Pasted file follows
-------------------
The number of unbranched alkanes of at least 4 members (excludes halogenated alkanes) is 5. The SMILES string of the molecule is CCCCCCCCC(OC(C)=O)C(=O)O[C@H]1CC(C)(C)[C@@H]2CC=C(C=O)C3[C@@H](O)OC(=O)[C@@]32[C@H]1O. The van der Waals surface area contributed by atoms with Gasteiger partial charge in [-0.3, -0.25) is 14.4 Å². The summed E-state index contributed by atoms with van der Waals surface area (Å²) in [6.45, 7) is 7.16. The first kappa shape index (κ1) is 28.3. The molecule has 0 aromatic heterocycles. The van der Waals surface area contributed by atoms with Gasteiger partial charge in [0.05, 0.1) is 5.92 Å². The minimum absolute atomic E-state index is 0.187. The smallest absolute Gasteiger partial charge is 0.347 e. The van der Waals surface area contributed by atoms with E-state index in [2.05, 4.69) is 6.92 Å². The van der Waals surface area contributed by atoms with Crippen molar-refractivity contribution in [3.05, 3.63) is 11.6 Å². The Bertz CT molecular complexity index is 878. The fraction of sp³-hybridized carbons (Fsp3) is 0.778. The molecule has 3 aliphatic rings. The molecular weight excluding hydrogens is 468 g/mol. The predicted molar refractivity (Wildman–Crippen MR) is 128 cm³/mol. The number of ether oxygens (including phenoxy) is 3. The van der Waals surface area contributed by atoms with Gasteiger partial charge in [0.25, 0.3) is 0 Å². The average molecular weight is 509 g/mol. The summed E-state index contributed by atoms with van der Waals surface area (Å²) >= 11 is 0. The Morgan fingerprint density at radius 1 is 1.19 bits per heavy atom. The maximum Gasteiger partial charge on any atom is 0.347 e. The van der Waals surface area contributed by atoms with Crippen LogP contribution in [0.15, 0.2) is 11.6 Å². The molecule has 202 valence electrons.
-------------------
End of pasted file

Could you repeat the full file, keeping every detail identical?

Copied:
The number of unbranched alkanes of at least 4 members (excludes halogenated alkanes) is 5. The SMILES string of the molecule is CCCCCCCCC(OC(C)=O)C(=O)O[C@H]1CC(C)(C)[C@@H]2CC=C(C=O)C3[C@@H](O)OC(=O)[C@@]32[C@H]1O. The van der Waals surface area contributed by atoms with Gasteiger partial charge in [-0.3, -0.25) is 14.4 Å². The summed E-state index contributed by atoms with van der Waals surface area (Å²) in [6.45, 7) is 7.16. The first kappa shape index (κ1) is 28.3. The molecule has 0 aromatic heterocycles. The van der Waals surface area contributed by atoms with Gasteiger partial charge in [0.05, 0.1) is 5.92 Å². The minimum absolute atomic E-state index is 0.187. The smallest absolute Gasteiger partial charge is 0.347 e. The van der Waals surface area contributed by atoms with E-state index in [2.05, 4.69) is 6.92 Å². The van der Waals surface area contributed by atoms with Crippen molar-refractivity contribution in [3.05, 3.63) is 11.6 Å². The Bertz CT molecular complexity index is 878. The fraction of sp³-hybridized carbons (Fsp3) is 0.778. The molecule has 3 aliphatic rings. The molecular weight excluding hydrogens is 468 g/mol. The predicted molar refractivity (Wildman–Crippen MR) is 128 cm³/mol. The number of ether oxygens (including phenoxy) is 3. The van der Waals surface area contributed by atoms with Gasteiger partial charge in [0.25, 0.3) is 0 Å². The average molecular weight is 509 g/mol. The summed E-state index contributed by atoms with van der Waals surface area (Å²) >= 11 is 0. The Morgan fingerprint density at radius 1 is 1.19 bits per heavy atom. The maximum Gasteiger partial charge on any atom is 0.347 e. The van der Waals surface area contributed by atoms with Crippen LogP contribution in [0.15, 0.2) is 11.6 Å². The molecule has 202 valence electrons.